A scene from ‘The Shape of Water’ – filmed in Toronto and Hamilton, Ontario (HO-Fox Searchlight)
By J.S. Porter[avatar user=”J.S.Porter” size=”thumbnail” align=”left”]J.S. Porter[/avatar] As in most fairy tales, whether ET or Beauty and the Beast, the plot of The Shape of Water is a simple one. A mute female janitor in a military research centre falls in love with a captive creature (both human and fish-like in appearance). Despite the efforts of sadistic Colonel Richard Strickland (Michael Shannon) to de-humanize Elisa (Sally Hawkins) and to experiment on her strange-looking amphibious friend, they manage to bond with each other-first by sound (tapping), then by touch. The film traces their growing intimacy step by step, with an accompanying cast of characters who either try to facilitate their union or try to thwart it.
With its 13 Oscar nominations, I’m rooting for The Shape of Water to win the Oscar for Best Picture because Mexican director Guillermo del Toro is a warm, deep-feeling human being. Because his movie is a love story in the form of a fairy tale. Because of the brilliant performance by Sally Hawkins as the mute janitor. Because of an Amphibian (Merman, Fish-Man, Amazon god, take your pick)-played by Doug Jones who was the Faun in del Toro’s Pan’s Labyrinth-who is beautiful. He also heals. Because of the charm of the voice-over (Richard Jenkins as Giles) in the opening scene where you see objects in a room floating:
“If I spoke about it – if I did – what would I tell you? I wonder. Would I tell you about the time? It happened a long time ago, it seems. In the last days of a fair prince’s reign. Or would I tell you about the place? A small city near the coast, but far from everything else. Or, I don’t know…Would I tell you about her? The princess without voice. Or perhaps I would just warn you about the truth of these facts. And the tale of love and loss. And the monster, who tried to destroy it all.”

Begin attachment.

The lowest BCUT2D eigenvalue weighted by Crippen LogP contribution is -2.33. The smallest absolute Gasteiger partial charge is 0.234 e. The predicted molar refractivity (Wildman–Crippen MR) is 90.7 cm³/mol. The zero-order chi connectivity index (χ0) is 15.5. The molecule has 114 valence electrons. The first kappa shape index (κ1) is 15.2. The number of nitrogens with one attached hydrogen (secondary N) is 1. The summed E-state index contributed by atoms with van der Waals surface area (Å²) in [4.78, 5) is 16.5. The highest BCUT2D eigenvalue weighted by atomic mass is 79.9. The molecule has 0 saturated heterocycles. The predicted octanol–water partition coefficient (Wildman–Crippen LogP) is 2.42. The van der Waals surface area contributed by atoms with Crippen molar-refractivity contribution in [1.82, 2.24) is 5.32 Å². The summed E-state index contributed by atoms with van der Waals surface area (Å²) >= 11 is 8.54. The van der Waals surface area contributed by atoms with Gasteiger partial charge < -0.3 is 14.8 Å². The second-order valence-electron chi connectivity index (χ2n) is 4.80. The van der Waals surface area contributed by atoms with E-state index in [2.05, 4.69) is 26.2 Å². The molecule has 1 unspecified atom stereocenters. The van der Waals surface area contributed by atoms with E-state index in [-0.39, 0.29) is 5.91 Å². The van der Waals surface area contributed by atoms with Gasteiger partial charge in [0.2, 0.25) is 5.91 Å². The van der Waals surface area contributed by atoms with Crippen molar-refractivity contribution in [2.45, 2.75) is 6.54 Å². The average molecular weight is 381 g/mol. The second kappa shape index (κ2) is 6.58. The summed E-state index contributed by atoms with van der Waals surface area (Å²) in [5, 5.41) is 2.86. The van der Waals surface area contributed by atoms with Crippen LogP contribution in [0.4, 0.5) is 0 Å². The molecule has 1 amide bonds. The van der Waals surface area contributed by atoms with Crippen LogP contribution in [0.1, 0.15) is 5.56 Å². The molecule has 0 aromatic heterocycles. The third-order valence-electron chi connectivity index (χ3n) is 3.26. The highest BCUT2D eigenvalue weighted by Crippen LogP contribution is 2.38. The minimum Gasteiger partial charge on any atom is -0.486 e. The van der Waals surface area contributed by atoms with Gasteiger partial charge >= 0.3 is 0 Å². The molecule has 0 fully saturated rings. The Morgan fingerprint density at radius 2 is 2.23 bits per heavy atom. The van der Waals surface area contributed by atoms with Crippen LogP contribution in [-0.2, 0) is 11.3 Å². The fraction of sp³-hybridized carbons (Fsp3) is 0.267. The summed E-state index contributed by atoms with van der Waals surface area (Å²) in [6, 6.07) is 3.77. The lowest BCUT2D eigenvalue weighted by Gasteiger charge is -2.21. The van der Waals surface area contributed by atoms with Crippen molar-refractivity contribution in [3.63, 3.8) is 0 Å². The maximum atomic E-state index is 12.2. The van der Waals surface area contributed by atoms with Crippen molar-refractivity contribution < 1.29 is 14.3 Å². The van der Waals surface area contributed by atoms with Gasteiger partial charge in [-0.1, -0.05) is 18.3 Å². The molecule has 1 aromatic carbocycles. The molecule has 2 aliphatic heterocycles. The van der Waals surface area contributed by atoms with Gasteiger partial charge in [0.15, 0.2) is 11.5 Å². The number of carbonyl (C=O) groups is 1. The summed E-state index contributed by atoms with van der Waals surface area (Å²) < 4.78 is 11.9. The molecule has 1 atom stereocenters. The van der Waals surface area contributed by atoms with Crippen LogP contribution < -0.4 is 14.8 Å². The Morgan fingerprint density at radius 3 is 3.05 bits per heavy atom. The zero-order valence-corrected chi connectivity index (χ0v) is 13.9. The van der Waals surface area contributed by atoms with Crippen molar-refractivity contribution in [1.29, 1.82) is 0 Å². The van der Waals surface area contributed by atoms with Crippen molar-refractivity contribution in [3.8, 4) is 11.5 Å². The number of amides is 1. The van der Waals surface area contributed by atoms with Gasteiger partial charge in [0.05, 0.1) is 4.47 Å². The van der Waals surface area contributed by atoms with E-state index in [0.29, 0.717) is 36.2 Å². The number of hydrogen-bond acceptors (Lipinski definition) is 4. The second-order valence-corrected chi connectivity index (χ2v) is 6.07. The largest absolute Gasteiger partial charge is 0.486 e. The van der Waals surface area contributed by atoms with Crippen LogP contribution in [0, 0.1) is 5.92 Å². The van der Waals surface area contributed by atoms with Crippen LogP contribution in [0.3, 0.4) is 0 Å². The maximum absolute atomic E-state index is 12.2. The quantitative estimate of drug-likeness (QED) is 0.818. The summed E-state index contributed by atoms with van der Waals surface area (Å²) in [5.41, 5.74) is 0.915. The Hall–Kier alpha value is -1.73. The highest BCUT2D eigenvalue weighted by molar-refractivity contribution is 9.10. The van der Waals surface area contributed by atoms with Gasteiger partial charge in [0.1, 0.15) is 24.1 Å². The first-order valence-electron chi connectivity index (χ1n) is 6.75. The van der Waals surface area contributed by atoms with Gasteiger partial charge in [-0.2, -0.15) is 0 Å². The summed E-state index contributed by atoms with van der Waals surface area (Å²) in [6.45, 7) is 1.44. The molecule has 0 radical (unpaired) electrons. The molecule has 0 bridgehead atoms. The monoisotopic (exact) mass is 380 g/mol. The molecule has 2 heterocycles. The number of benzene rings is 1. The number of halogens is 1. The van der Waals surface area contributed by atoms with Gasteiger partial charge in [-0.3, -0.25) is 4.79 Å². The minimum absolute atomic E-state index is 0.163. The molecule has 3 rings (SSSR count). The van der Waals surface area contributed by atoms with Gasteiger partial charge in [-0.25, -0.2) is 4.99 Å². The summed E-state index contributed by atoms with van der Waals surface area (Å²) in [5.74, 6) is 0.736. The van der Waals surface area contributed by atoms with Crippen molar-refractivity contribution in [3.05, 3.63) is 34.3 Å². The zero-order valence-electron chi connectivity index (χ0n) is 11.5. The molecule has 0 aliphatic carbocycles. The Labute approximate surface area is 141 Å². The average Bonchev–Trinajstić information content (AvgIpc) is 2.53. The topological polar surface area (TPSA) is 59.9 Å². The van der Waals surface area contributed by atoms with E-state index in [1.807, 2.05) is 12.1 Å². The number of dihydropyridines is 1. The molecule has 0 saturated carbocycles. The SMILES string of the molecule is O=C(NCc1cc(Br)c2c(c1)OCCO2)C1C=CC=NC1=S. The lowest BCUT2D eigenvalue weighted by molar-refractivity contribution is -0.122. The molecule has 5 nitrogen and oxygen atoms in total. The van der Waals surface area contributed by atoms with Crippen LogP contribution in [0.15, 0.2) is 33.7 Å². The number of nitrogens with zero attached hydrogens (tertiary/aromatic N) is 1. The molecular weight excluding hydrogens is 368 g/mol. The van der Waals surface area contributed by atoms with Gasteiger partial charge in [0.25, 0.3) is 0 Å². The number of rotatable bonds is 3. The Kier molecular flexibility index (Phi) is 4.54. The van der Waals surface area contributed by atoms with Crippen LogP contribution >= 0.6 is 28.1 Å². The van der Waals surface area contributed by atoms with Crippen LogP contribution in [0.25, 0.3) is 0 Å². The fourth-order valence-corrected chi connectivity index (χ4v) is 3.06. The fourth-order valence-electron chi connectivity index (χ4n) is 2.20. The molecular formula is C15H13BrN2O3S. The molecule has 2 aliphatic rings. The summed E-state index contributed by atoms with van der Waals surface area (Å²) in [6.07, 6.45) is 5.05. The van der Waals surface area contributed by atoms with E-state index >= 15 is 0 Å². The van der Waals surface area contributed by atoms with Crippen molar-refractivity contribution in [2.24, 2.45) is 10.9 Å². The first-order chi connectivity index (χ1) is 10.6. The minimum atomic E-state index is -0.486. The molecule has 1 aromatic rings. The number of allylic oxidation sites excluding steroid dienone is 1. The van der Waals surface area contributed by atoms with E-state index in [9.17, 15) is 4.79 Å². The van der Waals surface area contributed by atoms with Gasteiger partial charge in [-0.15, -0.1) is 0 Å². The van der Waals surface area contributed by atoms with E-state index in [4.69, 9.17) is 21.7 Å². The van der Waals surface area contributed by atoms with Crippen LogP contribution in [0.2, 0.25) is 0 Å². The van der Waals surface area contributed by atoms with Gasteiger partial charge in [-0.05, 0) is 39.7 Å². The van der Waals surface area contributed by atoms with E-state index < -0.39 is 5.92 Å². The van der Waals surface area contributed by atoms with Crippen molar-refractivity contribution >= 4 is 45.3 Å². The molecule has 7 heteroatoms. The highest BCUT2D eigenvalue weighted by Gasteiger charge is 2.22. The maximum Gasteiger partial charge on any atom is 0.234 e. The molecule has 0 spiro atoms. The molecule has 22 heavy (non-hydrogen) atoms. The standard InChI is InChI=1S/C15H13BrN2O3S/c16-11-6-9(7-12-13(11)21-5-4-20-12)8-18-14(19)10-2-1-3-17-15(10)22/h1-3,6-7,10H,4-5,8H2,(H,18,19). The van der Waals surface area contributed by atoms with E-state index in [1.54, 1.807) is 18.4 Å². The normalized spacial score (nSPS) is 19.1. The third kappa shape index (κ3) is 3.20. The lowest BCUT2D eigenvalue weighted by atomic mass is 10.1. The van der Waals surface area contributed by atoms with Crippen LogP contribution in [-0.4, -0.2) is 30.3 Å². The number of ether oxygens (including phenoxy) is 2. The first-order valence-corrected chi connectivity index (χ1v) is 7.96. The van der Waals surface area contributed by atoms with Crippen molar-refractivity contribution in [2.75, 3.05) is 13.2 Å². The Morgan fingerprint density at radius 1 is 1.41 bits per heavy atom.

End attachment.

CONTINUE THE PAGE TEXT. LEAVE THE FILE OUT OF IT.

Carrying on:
I’m cheering for The Shape of Water because it’s shot in Toronto and Hamilton. “Other than Guillermo and the cinematographer and some of the actors, every single person on this film was Canadian and really kind of from Toronto – so it absolutely is I think unprecedented, frankly, in terms of the type of recognition” Toronto co-producer J. Miles Dale is quoted as saying.
You can recognize The Elgin Theatre on Yonge Street, the old Massey Hall with its red door, the Gardiner Expressway, the Toronto Waterfront, Hamilton City Hall, the old Hamilton library, the Hamilton waterfront where the sand piles from Stelco’s Steel Works came in handy. The Lakeview restaurant at Dundas and Ossington in Toronto were also filmed along with an apartment building on MacNab Street in Hamilton where Elisa’s friend Zelda (Octavia Spencer) lives. Del Toro has tweeted lovingly about his time in Hamilton, my city. He liked the restaurants-including two of my favourites, The Burnt Tongue and Papa Leo’s-and a particular bookstore I frequent on James Street South, The Bookseller.
New Yorkers, Londoners, Parisians, even Torontonians are used to seeing their cities on the big screen, but we Hamiltonians don’t see our city very often in internationally successful films.
The Shape of Water combines Fairy Tale (call it, if you prefer, Fantasy or Magic Realism) with Parable (a story with a moral). At times it seems a little too didactic and clear-cut – the villains are very bad and the good guys are very good. The movie doesn’t spend long in the grey zone, where most people conduct their daily lives. Set in Baltimore in the 1960s during the Cold War (even though we know the real city is Toronto and Hamilton as stand-ins), the film champions the Other, be the Other in the form of a merman (a fish-man) or “a princess without a voice” or a gay man or a black woman, or a sensitive Russian scientist. Whites, whether Americans or Russians, in positions of power, don’t come off so well.
The Shape of Water is a film of excess, colour, exuberance, dance, poetry, and love. And when you have a film this sensitive to the power of love you suspend your disbelief and ignore whatever faults it may have more than compensated for with its superabundant lushness. The underwater scene with the sea-creature and Elisa enacts a gorgeous ballet of two beings in love.
The voice-over enters the film a second time with these words:
“If I told you about her, what would I say? That they lived happily ever after? I believe they did. That they were in love? That they remained in love? I’m sure that’s true. But when I think of her-of Elisa-the only thing that comes to mind is a poem, whispered by someone in love, hundreds of years ago: ‘Unable to perceive the shape of You, I find You all around me. Your presence fills my eyes with your Love. It humbles my heart. For you are everywhere.'”
I believe in this film. Not to believe in it is not to believe in magic, enchantment or love. For a few cinematic moments, a mute woman falls in love with a beautiful sea creature, and you fall in love with them as they fall in love with each other.